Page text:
When I had the opportunity to live it up in a college town, I quit my awesome-paying job, broke up with my jerk of a boyfriend, and took off for Eugene, Oregon. Go Ducks! I, like many of my 20-something contemporaries at the time, was in the process of acquiring a great deal of ridiculous debt, making bad new choices, and meeting awesome strangers to make those choices with. It was the best of times and the worst of times. Socially, my mind exploded and I made friendships I still value today. Financially, it was disastrous. I was as broke as a bad joke trying to pull off school, work, and life with a vodka soda in my hand. That supreme brokeness and absurd multi-tasking led me in a lot of different directions, one of which was into a basement.
After a chaotic time of moving between shared apartments, attics, and rooms in other people’s houses, the introvert in me had had it. I needed to live on my own. My budget or rather, lack thereof it, married with college town rates afforded me one not-so-stellar option, a cement box apartment. “One small window to watch folk’s feet pass by, a cold shower, and spiders a plenty, you say? Well sign me up, I say. I’ll take it, I say.” My little box was cold year round, they said there was heat, I was billed for heat, there wasn’t heat. I had to go outside and up the stairs to make a phone call, and I didn’t have the internet. I could hear everything the couple upstairs said, did, and promised to do for one another and the electricity went out daily. Every single day. It was a cold, dark, concrete cave with a door.
When I look back on that moment, a clip of my young life which felt endless, I can appreciate it for what it actually was. Cold showers are good for you, they give you more energy. I’d never been much of a phone talker, and without the internet, I could commit myself more fully to my true love, books. They were lonely without me, so on and so forth. I can see how truly brief that time was, and recall it fondly. I worked hard to make that place my own. I decorated its walls and spent my precious pennies in thrift stores to find the pieces that fit. I bundled up, wrote journals, re-read books, and hung out with my VCR every night. I loved my concrete box because that box cave was mine. I made it mine. I owned it.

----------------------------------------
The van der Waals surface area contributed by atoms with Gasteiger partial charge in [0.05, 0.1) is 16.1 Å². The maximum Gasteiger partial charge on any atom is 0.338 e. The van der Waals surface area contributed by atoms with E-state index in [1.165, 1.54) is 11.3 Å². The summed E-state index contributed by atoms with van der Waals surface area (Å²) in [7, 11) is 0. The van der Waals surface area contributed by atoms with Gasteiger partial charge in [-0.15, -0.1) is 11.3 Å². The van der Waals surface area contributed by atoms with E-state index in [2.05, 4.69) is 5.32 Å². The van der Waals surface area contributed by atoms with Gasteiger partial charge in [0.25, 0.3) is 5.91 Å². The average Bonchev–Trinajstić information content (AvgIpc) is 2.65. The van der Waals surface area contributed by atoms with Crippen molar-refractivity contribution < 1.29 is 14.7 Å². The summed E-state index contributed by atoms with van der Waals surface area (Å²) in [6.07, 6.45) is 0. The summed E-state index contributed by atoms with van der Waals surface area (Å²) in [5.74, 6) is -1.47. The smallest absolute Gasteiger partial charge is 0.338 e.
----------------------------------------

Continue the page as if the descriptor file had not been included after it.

I live with my little family on top of a hill with a stream and a waterfall now. No, really, I do. Our showers are always hot, the heat works, and the internet force is strong here. We have phone reception, and the spiders stay outside for the most part. We don’t have a basement, not here.
Owning your space, be it in a tiny basement or on top of a hill is as rewarding as your perspective chooses it to be. Ownership is not a given, it’s a choice. If you feel like it’s impossible, it is. If you can’t create a home with what you have, where you’re at already, how do you expect to create a home somewhere else?
My little cold cave of ole’ taught me a lot, some nifty tricks and a little DIY, but the most important lesson I learned from that basement is this: Home is something you create and take with you. Make it and own it. When you are ready to grow, it will too. When you figure this out, you will be ready to make your move.